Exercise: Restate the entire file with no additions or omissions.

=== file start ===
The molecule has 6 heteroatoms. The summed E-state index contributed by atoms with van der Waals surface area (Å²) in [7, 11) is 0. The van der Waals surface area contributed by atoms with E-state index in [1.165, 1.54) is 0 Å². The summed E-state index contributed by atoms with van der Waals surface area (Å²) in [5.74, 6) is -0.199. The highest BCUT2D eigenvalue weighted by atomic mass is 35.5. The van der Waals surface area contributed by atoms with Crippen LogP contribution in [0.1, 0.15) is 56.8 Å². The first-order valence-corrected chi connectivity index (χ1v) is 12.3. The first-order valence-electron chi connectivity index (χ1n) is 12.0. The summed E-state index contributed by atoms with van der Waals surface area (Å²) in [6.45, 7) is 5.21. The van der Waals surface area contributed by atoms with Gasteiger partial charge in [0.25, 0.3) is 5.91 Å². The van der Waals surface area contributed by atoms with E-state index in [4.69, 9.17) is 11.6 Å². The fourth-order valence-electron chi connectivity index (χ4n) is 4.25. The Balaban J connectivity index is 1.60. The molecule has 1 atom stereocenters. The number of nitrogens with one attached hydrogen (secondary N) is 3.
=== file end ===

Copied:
The molecule has 6 heteroatoms. The summed E-state index contributed by atoms with van der Waals surface area (Å²) in [7, 11) is 0. The van der Waals surface area contributed by atoms with E-state index in [1.165, 1.54) is 0 Å². The summed E-state index contributed by atoms with van der Waals surface area (Å²) in [5.74, 6) is -0.199. The highest BCUT2D eigenvalue weighted by atomic mass is 35.5. The van der Waals surface area contributed by atoms with Crippen LogP contribution in [0.1, 0.15) is 56.8 Å². The first-order valence-corrected chi connectivity index (χ1v) is 12.3. The first-order valence-electron chi connectivity index (χ1n) is 12.0. The summed E-state index contributed by atoms with van der Waals surface area (Å²) in [6.45, 7) is 5.21. The van der Waals surface area contributed by atoms with Gasteiger partial charge in [0.25, 0.3) is 5.91 Å². The van der Waals surface area contributed by atoms with E-state index in [4.69, 9.17) is 11.6 Å². The fourth-order valence-electron chi connectivity index (χ4n) is 4.25. The Balaban J connectivity index is 1.60. The molecule has 1 atom stereocenters. The number of nitrogens with one attached hydrogen (secondary N) is 3.